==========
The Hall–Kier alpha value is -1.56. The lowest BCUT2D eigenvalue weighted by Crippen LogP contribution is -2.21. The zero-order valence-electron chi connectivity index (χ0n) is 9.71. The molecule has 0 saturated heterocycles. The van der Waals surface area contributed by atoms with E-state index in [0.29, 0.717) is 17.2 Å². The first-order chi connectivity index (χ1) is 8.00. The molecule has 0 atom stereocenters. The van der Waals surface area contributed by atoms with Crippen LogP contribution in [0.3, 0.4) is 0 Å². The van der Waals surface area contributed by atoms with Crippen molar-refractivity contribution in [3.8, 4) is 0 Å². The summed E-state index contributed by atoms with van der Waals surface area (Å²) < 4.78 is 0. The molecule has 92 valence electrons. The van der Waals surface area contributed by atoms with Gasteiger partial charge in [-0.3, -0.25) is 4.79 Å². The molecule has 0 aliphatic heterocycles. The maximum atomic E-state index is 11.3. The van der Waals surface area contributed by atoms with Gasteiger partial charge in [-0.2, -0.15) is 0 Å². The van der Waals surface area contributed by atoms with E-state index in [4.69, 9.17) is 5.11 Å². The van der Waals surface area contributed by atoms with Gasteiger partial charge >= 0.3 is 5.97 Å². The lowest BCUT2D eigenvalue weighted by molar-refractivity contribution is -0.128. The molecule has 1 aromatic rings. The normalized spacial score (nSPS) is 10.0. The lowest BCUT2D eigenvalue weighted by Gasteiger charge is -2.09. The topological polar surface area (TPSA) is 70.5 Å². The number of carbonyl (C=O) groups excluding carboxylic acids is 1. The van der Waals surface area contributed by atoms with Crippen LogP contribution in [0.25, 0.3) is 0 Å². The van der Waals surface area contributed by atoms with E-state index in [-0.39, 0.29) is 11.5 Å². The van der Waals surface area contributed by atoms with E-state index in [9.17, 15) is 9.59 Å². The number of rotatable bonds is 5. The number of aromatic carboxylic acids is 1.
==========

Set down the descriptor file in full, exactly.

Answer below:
The Hall–Kier alpha value is -1.56. The lowest BCUT2D eigenvalue weighted by Crippen LogP contribution is -2.21. The zero-order valence-electron chi connectivity index (χ0n) is 9.71. The molecule has 0 saturated heterocycles. The van der Waals surface area contributed by atoms with E-state index in [0.29, 0.717) is 17.2 Å². The first-order chi connectivity index (χ1) is 8.00. The molecule has 0 atom stereocenters. The van der Waals surface area contributed by atoms with Crippen LogP contribution in [0.3, 0.4) is 0 Å². The van der Waals surface area contributed by atoms with Crippen molar-refractivity contribution in [3.8, 4) is 0 Å². The summed E-state index contributed by atoms with van der Waals surface area (Å²) < 4.78 is 0. The molecule has 92 valence electrons. The van der Waals surface area contributed by atoms with Gasteiger partial charge in [-0.3, -0.25) is 4.79 Å². The molecule has 0 aliphatic heterocycles. The maximum atomic E-state index is 11.3. The van der Waals surface area contributed by atoms with Gasteiger partial charge in [-0.2, -0.15) is 0 Å². The van der Waals surface area contributed by atoms with E-state index in [4.69, 9.17) is 5.11 Å². The van der Waals surface area contributed by atoms with Gasteiger partial charge >= 0.3 is 5.97 Å². The lowest BCUT2D eigenvalue weighted by molar-refractivity contribution is -0.128. The molecule has 1 aromatic rings. The normalized spacial score (nSPS) is 10.0. The lowest BCUT2D eigenvalue weighted by Gasteiger charge is -2.09. The topological polar surface area (TPSA) is 70.5 Å². The number of carbonyl (C=O) groups excluding carboxylic acids is 1. The van der Waals surface area contributed by atoms with Crippen LogP contribution in [0.25, 0.3) is 0 Å². The van der Waals surface area contributed by atoms with E-state index in [-0.39, 0.29) is 11.5 Å². The van der Waals surface area contributed by atoms with E-state index in [9.17, 15) is 9.59 Å². The number of rotatable bonds is 5. The number of aromatic carboxylic acids is 1.